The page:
Director: Robert Eggers
Writer: Robert Eggers
Starring: Anya Taylor-Joy, Ralph Ineson, Kate Dickie, Harvey Scrumshaw, Ellie Grainger, and Lucas Dawson
With The Northman just being released, and as I’m not able to see it yet, as I’m stuck at home ill, I thought it was the perfect opportunity to revisit Robert Eggers first film, The Witch. Released back in 2015, The Witch is a deeply creepy and unsettling film and was a massive critical success, often mentioned as one of the greatest horror films of recent years. It was a great start to Robert Eggers list of feature films, which also includes the excellent The Lighthouse.
The Witch is also the first film to star Anya Taylor-Joy, as long as you don’t include a deleted scene in Vampire Academy, who stars as Thomasin, a teenager whose family is banished from the local village due to religious reasons. Her family builds a farm in the middle of nowhere, near a forest where a witch lives. When Thomasin is playing peekaboo with the baby of the family, Samuel, he’s snatched while her eyes are closed, and the family starts to turn on each other as things get stranger and stranger.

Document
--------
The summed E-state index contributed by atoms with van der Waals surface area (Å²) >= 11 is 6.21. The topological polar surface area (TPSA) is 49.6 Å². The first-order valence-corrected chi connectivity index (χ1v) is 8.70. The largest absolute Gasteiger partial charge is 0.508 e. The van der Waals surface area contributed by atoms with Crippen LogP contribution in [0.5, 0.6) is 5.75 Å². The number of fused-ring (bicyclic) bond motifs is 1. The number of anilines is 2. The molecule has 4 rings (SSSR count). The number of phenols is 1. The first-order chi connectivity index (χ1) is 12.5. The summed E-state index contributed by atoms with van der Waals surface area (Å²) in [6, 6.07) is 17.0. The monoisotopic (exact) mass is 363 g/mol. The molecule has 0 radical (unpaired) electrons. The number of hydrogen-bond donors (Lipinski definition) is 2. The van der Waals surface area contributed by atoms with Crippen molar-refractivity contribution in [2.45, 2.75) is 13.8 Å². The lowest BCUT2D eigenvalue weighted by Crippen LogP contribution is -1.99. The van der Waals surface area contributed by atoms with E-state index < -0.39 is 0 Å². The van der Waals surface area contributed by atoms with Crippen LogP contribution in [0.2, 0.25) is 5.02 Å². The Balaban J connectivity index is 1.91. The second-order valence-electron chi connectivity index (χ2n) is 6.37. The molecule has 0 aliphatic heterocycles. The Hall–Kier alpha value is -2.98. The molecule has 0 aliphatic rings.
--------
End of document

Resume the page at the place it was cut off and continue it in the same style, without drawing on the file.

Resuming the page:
Until Samuel disappears it’s easy to mistake this film for a period drama. It’s set in the 17th century, and everything seems to be setting up for a family drama, and then Samuel is kidnapped in an instant, which is followed by a strange and surreal scene of the witch sacrificing him. It’s an intense opening, that’s accompanied with a loud and eerie from Mark Korven. It’s something that really gets under you skin and doesn’t leave.
Once the horror really gets going, it’s very bizarre and strange. It’s not the goriest or the most shocking, but it’s completely visceral and is deeply unsettling. As the family start to turn on each other, and they’re not really sure what’s going on, it’s some of the greatest moments of horror from the last ten years.
Part period drama and part horror film, The Witch leaves a lasting impression that stays with you long after it ends.
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